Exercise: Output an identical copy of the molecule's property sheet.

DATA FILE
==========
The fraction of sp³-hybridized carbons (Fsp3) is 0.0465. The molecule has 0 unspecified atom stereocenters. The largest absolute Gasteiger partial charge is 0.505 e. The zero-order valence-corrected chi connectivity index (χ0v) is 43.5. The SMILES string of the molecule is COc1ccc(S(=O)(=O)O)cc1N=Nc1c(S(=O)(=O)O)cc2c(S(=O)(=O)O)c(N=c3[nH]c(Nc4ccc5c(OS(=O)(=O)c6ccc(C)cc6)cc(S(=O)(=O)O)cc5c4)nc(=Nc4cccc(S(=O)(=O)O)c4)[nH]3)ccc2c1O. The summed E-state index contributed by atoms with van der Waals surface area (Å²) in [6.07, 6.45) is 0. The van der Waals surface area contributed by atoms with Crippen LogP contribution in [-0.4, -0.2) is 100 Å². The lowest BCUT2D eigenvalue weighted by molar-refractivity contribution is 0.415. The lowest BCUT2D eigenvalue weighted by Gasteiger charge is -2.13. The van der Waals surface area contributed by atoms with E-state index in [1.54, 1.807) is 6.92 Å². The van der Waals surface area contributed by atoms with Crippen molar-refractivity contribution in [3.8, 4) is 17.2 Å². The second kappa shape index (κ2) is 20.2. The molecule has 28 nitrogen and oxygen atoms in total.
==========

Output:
The fraction of sp³-hybridized carbons (Fsp3) is 0.0465. The molecule has 0 unspecified atom stereocenters. The largest absolute Gasteiger partial charge is 0.505 e. The zero-order valence-corrected chi connectivity index (χ0v) is 43.5. The SMILES string of the molecule is COc1ccc(S(=O)(=O)O)cc1N=Nc1c(S(=O)(=O)O)cc2c(S(=O)(=O)O)c(N=c3[nH]c(Nc4ccc5c(OS(=O)(=O)c6ccc(C)cc6)cc(S(=O)(=O)O)cc5c4)nc(=Nc4cccc(S(=O)(=O)O)c4)[nH]3)ccc2c1O. The summed E-state index contributed by atoms with van der Waals surface area (Å²) in [6.07, 6.45) is 0. The van der Waals surface area contributed by atoms with Crippen LogP contribution in [-0.4, -0.2) is 100 Å². The lowest BCUT2D eigenvalue weighted by molar-refractivity contribution is 0.415. The lowest BCUT2D eigenvalue weighted by Gasteiger charge is -2.13. The van der Waals surface area contributed by atoms with E-state index in [1.54, 1.807) is 6.92 Å². The van der Waals surface area contributed by atoms with Crippen molar-refractivity contribution in [3.8, 4) is 17.2 Å². The second kappa shape index (κ2) is 20.2. The molecule has 28 nitrogen and oxygen atoms in total.